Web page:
Moshe Arens, defense minister under three prime ministers, dies at 93

Moshe Arens in 1999. Wikimedia Commons

JERUSALEM — Moshe Arens, a veteran Israeli politician and defense minister under three prime ministers, has died.

Arens, who first hired Benjamin Netanyahu and is credited with helping him get his start in politics, died on Monday in his sleep at his home near Tel Aviv. He was 93.

Arens was a member of the Knesset for the Likud Party between 1973 and 1992 and again from 1999 until 2003. As ambassador to the United States beginning in 1982, Arens hired Netanyahu as part of the diplomatic corps and later appointed him as Israel’s ambassador to the United Nations.

Arens served as Israel’s defense minister under three prime ministers: Menachem Begin, Yitzhak Shamir and Netanyahu. He also served as foreign minister.

Prior to entering politics, Arens was deputy director general at Israel Aircraft Industries, where he oversaw major development projects, including the Kfir fighter jet project. Before that, from 1957 to 1962, he was a professor of aeronautics at The Technion.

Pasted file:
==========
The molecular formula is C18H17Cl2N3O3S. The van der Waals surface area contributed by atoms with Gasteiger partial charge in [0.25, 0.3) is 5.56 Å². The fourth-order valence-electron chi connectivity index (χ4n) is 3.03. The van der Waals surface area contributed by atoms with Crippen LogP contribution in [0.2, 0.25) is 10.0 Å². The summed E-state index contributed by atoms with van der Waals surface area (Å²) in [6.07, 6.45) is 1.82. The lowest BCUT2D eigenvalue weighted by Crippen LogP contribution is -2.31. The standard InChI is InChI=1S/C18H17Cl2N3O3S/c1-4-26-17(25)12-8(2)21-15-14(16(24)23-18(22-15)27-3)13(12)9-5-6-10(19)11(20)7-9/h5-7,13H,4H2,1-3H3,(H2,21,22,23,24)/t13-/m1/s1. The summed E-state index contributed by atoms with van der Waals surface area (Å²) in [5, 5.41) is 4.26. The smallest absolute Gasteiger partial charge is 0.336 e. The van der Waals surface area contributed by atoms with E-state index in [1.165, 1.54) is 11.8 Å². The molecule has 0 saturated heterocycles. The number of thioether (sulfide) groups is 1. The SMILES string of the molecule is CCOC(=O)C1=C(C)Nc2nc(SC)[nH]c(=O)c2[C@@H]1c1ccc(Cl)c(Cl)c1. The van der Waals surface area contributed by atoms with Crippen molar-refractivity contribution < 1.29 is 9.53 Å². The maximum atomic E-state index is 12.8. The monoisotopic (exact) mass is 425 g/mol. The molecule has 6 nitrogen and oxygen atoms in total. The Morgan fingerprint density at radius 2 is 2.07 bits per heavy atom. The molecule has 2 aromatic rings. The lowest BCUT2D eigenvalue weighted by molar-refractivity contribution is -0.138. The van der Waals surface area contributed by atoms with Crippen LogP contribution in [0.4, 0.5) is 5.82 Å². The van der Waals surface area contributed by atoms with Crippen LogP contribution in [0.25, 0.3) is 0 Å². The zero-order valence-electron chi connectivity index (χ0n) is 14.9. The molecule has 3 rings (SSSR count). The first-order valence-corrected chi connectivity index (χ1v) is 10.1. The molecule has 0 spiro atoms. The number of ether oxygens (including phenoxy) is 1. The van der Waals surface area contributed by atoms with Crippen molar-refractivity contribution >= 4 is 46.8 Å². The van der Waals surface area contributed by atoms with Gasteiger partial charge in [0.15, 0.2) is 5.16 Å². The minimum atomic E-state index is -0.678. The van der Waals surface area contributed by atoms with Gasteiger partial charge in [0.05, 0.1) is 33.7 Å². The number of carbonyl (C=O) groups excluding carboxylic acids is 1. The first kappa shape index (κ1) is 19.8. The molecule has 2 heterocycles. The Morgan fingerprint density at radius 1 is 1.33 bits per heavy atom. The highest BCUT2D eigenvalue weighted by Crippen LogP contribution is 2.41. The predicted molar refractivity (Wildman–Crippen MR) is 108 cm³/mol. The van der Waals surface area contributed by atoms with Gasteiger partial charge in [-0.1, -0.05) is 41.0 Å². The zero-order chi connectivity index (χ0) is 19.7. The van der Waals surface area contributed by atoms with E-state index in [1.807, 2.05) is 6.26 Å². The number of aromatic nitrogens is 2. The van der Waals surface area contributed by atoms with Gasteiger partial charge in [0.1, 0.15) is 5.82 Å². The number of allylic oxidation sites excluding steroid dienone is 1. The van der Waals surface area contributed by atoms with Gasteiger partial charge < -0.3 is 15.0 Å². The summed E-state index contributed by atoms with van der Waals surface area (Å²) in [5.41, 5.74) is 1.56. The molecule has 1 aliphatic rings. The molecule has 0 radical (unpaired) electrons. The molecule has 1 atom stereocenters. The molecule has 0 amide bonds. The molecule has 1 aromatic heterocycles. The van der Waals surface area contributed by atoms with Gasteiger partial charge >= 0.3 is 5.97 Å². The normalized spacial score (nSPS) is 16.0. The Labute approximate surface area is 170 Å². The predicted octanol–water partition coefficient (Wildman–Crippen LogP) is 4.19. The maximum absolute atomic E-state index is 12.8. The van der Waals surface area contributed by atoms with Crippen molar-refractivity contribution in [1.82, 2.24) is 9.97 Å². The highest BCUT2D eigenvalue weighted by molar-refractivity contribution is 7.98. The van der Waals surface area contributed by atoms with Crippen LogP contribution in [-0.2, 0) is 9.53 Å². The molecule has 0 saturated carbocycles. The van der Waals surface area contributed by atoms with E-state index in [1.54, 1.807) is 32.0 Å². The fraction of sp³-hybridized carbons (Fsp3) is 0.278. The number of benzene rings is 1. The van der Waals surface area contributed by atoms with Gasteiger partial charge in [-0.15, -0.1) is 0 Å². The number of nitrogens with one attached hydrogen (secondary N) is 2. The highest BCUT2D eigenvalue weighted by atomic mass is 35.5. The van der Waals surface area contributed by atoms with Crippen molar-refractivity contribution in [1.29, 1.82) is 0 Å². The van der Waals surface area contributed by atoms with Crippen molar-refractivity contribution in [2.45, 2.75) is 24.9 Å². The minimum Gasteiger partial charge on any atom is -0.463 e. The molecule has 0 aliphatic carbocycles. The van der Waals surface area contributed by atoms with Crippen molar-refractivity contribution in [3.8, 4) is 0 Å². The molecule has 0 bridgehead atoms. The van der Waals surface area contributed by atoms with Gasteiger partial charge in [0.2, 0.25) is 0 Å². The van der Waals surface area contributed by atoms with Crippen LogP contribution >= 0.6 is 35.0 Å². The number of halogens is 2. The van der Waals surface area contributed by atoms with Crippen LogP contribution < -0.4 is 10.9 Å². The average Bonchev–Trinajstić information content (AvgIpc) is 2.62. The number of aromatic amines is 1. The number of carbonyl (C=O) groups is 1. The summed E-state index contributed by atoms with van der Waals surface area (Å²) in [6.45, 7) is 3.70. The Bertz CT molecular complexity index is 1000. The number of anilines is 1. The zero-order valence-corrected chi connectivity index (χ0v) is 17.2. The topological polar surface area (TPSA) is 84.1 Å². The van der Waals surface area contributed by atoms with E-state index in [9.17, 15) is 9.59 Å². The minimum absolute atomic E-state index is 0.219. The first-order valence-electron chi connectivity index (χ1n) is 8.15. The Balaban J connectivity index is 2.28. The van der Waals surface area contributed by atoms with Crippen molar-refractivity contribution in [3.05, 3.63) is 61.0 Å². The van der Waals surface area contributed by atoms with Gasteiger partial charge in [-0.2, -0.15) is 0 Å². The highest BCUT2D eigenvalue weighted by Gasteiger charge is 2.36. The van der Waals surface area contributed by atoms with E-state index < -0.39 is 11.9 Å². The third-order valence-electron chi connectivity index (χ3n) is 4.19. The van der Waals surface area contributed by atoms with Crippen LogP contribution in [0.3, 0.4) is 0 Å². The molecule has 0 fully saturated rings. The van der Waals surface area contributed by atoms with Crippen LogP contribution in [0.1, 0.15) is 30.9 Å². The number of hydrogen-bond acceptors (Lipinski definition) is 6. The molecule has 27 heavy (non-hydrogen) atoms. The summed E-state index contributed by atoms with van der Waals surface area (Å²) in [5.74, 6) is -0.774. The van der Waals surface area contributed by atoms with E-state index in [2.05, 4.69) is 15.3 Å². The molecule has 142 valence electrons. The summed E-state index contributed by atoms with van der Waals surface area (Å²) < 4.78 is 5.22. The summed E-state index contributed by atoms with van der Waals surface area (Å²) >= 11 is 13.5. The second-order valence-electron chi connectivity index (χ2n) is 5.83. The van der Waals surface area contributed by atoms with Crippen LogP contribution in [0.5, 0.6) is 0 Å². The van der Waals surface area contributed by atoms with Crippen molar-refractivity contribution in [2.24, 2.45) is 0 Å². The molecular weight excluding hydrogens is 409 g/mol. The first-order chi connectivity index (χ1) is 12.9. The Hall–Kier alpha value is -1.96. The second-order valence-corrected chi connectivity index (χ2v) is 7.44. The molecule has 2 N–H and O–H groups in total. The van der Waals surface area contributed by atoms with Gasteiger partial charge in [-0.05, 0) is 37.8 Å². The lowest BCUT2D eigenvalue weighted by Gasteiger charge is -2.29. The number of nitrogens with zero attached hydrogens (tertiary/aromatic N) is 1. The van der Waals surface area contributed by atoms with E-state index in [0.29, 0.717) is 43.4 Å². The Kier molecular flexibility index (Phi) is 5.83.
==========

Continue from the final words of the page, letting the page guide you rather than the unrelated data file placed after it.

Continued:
Arens was born in Lithuania, and immigrated to the United States with his family in 1939. He served during World War II in the United States Army Corps of Engineers as a technical sergeant. Arens immigrated to Israel shortly after it declared independence and joined the Zionist paramilitary organization, the Irgun.

He returned to the United States in 1951 to study engineering at the Massachusetts Institute of Technology and aeronautical engineering at the California Institute of Technology.

In his later years, Arens was a columnist for the left-wing Israeli daily newspaper Haaretz. He also served as chairman of the International Board of Governors of Ariel University Center of Samaria.

“I loved you as a son loved his father,” Netanyahu said in a tribute to Arens on Monday. “There was no greater patriot. Moshe Arens’ great contribution to our people and our state will be
remembered forever.”

“Misha was one of the most important ministers of defense the State of Israel ever had. He was not a commander or a general, but a devoted man of learning who toiled day and night for the security of Israel and its citizens,” Israel’s President Reuven Rivlin said in a statement on Monday.

Jewish Agency Chairman Isaac Herzog in a statement called Arens “a true leader with integrity, reason and eloquence who made great contributions to Israel’s security and global standing. Despite our differences, there was always mutual respect between us.”

He is survived by his wife, Muriel, four children and nine grandchildren.

—JTA News and Features

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